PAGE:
indorser are concerned, when the indorsement is made before and when made after maturity; the only difference being that, when the indorsement is made before the maturity of the bill or note, the time of payment is fixed by the terms of the instrument itself; but when the indorsement is made after maturity, payment must be demanded of the payor within a reasonable time and notice, in the event of a refusal given to the indorser in order to charge him. In such an instance the instrument is regarded as being equivalent to one payable on demand. Dan. Neg. Inst. 5th ed. § 611, and authorities cited in notes; 7 Cyc. 822, et seq; Baskerville v. Harris, 41 Miss. 535.

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they should be left for the ascertainment and judgment of the jury under proper instructions from the court. Further, that when the facts are ascertained it is for the court to determine what is reasonable time as a matter of law. Dan. Neg. Inst. § 612; Baskerville v. Harris,


It is elementary that parol evidence is never ad- Evidencemissible to contra- parol-to vary writing. dict or vary the terms of a valid written instrument. While this general principle is admitted to be applicable to all contracts written out in full, some authorities are not willing to apply this principle to those contracts which are raised from implication by the operation of law, such, for instance, as indorsements in blank. Such seems to be the rule in Pennsylvania, North Carolina, Florida, Colorado, and Connecticut; but this doctrine is certainly opposed to the great weight of authority, and also to the better reason. When it appears from an inspection of the paper that the party is an indorser, there seems to be no just ground for the distinction taken between the implied contract from his mere name thereon written and contracts written out in extenso. The signature of the indorser upon the bill or note is as marked a manifestation of the intention of the party as if the contract were set forth in express words. All of the authorities hold that, though there be nothing but the indorser's signature, the indorser's contract is as fully expressed as that of the drawer of the bill or maker of a note payable to bearer; and it is a general rule, supported by the great weight of authority, that the indorser in a suit brought by the indorsee, -varying inwhether mediate or dorsement on remote, cannot show by parol that it was agreed that the indorser should not be liable, and that his indorsement was without recourse on him. Brown v. Spofford, 95 U. S. 474, 24 L. ed.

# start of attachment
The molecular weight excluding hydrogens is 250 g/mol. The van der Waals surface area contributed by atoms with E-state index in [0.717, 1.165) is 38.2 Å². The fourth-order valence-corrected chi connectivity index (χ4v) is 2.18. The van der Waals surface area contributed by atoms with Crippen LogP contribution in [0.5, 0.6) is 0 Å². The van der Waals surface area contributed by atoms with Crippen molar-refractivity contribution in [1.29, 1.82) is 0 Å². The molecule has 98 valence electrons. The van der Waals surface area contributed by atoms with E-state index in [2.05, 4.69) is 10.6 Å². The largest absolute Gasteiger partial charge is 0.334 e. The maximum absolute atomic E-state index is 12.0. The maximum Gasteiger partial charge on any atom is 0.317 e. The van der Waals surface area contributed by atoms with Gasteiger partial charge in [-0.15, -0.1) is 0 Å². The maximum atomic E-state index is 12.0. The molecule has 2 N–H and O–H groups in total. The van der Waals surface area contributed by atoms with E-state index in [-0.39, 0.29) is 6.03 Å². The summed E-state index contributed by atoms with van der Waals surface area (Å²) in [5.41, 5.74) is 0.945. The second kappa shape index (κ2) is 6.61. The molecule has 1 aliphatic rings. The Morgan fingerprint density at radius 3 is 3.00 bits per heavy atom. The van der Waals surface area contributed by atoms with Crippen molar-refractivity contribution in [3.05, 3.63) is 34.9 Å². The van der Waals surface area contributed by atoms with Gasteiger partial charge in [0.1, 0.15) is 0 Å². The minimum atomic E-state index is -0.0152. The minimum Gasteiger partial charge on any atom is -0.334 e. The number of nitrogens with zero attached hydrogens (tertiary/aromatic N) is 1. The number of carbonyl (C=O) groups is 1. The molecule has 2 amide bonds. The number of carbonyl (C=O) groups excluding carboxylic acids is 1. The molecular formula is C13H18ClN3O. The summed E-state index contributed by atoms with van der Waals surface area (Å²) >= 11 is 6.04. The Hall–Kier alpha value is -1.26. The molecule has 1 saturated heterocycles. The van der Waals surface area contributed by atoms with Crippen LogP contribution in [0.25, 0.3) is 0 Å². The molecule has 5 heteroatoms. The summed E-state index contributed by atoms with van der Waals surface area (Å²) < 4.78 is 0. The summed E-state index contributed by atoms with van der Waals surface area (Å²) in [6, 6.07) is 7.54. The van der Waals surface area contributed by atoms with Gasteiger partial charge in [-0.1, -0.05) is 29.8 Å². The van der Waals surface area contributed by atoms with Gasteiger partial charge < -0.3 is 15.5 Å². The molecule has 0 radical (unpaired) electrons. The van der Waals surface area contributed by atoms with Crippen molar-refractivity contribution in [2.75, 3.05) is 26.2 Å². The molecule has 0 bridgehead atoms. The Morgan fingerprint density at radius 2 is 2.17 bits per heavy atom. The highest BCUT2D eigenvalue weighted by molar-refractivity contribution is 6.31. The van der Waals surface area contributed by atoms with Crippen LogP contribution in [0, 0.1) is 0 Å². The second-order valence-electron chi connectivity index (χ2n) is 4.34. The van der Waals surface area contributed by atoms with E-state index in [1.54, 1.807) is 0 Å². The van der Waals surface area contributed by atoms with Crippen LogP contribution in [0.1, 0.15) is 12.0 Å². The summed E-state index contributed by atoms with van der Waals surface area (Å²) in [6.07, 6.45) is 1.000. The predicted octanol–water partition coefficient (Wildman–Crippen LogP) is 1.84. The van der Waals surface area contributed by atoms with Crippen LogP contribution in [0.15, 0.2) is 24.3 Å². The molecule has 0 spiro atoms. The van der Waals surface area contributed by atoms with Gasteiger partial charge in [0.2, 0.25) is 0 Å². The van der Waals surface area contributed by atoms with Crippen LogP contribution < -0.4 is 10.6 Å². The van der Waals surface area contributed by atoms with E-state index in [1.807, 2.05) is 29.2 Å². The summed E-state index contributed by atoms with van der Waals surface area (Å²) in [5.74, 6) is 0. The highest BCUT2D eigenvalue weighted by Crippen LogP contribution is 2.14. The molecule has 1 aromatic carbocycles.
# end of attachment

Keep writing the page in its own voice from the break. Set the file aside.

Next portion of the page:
508; Martin v. Cole, 104 U. S. 30, 26 L. ed. 647; Dan. Neg. Inst. § 709; Tiedman, Com. Paper, § 274. Indeed, this is no new question in this state, as has been so declared by this court. Baskerville v. Harris, supra.